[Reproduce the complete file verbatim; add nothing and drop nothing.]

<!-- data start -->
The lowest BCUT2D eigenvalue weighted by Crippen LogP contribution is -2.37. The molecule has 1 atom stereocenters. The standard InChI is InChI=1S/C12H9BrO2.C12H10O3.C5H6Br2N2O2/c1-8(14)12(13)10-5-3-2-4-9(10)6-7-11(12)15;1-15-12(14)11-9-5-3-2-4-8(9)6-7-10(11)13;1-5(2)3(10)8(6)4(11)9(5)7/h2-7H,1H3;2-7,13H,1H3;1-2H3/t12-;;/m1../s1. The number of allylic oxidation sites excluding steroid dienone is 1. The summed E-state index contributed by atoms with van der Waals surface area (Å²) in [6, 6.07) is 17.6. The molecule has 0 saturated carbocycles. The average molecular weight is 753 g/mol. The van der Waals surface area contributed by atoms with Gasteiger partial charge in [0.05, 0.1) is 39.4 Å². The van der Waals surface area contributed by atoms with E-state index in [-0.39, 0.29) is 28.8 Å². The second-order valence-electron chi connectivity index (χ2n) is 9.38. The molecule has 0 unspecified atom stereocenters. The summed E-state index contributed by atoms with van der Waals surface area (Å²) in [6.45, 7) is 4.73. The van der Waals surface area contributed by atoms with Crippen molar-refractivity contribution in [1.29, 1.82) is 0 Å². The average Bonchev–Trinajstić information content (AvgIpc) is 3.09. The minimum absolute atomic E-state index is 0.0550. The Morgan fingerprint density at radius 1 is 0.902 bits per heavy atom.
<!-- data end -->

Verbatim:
The lowest BCUT2D eigenvalue weighted by Crippen LogP contribution is -2.37. The molecule has 1 atom stereocenters. The standard InChI is InChI=1S/C12H9BrO2.C12H10O3.C5H6Br2N2O2/c1-8(14)12(13)10-5-3-2-4-9(10)6-7-11(12)15;1-15-12(14)11-9-5-3-2-4-8(9)6-7-10(11)13;1-5(2)3(10)8(6)4(11)9(5)7/h2-7H,1H3;2-7,13H,1H3;1-2H3/t12-;;/m1../s1. The number of allylic oxidation sites excluding steroid dienone is 1. The summed E-state index contributed by atoms with van der Waals surface area (Å²) in [6, 6.07) is 17.6. The molecule has 0 saturated carbocycles. The average molecular weight is 753 g/mol. The van der Waals surface area contributed by atoms with Gasteiger partial charge in [0.05, 0.1) is 39.4 Å². The van der Waals surface area contributed by atoms with E-state index in [-0.39, 0.29) is 28.8 Å². The second-order valence-electron chi connectivity index (χ2n) is 9.38. The molecule has 0 unspecified atom stereocenters. The summed E-state index contributed by atoms with van der Waals surface area (Å²) in [6.45, 7) is 4.73. The van der Waals surface area contributed by atoms with Crippen molar-refractivity contribution in [1.29, 1.82) is 0 Å². The average Bonchev–Trinajstić information content (AvgIpc) is 3.09. The minimum absolute atomic E-state index is 0.0550. The Morgan fingerprint density at radius 1 is 0.902 bits per heavy atom.